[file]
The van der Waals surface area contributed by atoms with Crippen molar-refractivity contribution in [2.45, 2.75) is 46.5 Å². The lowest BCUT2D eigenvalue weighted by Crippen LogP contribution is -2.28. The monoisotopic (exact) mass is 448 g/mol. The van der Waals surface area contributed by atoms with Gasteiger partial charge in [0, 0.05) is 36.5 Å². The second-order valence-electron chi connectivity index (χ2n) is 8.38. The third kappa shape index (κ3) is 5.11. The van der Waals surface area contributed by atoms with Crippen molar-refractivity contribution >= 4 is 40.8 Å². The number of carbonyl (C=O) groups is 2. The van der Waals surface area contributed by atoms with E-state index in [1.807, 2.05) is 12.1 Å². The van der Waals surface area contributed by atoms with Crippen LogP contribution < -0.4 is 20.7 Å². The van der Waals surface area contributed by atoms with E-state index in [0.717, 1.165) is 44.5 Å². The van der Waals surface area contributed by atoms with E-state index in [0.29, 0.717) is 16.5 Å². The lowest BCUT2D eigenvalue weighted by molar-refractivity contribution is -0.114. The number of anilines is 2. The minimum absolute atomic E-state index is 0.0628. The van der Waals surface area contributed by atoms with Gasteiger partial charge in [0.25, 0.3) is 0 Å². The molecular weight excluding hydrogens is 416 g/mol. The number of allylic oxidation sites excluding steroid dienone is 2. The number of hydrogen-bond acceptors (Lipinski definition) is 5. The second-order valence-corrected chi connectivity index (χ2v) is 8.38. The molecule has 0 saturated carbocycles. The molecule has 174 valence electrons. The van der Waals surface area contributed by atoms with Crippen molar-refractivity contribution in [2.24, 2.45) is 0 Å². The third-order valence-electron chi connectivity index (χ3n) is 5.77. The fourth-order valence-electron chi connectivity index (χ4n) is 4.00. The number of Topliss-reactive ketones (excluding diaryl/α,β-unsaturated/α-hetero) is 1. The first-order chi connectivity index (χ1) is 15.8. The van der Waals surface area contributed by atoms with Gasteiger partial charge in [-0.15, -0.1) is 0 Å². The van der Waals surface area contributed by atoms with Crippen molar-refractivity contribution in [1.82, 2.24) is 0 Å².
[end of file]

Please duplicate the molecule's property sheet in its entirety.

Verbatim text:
The van der Waals surface area contributed by atoms with Crippen molar-refractivity contribution in [2.45, 2.75) is 46.5 Å². The lowest BCUT2D eigenvalue weighted by Crippen LogP contribution is -2.28. The monoisotopic (exact) mass is 448 g/mol. The van der Waals surface area contributed by atoms with Gasteiger partial charge in [0, 0.05) is 36.5 Å². The second-order valence-electron chi connectivity index (χ2n) is 8.38. The third kappa shape index (κ3) is 5.11. The van der Waals surface area contributed by atoms with Crippen molar-refractivity contribution >= 4 is 40.8 Å². The number of carbonyl (C=O) groups is 2. The van der Waals surface area contributed by atoms with E-state index in [1.807, 2.05) is 12.1 Å². The van der Waals surface area contributed by atoms with Crippen LogP contribution < -0.4 is 20.7 Å². The van der Waals surface area contributed by atoms with E-state index in [0.717, 1.165) is 44.5 Å². The van der Waals surface area contributed by atoms with E-state index in [0.29, 0.717) is 16.5 Å². The lowest BCUT2D eigenvalue weighted by molar-refractivity contribution is -0.114. The number of anilines is 2. The minimum absolute atomic E-state index is 0.0628. The van der Waals surface area contributed by atoms with Gasteiger partial charge in [0.25, 0.3) is 0 Å². The molecular weight excluding hydrogens is 416 g/mol. The number of allylic oxidation sites excluding steroid dienone is 2. The number of hydrogen-bond acceptors (Lipinski definition) is 5. The second-order valence-corrected chi connectivity index (χ2v) is 8.38. The molecule has 0 saturated carbocycles. The molecule has 174 valence electrons. The van der Waals surface area contributed by atoms with Crippen molar-refractivity contribution in [2.24, 2.45) is 0 Å². The third-order valence-electron chi connectivity index (χ3n) is 5.77. The fourth-order valence-electron chi connectivity index (χ4n) is 4.00. The number of Topliss-reactive ketones (excluding diaryl/α,β-unsaturated/α-hetero) is 1. The first-order chi connectivity index (χ1) is 15.8. The van der Waals surface area contributed by atoms with Gasteiger partial charge in [-0.15, -0.1) is 0 Å². The van der Waals surface area contributed by atoms with Crippen molar-refractivity contribution in [1.82, 2.24) is 0 Å².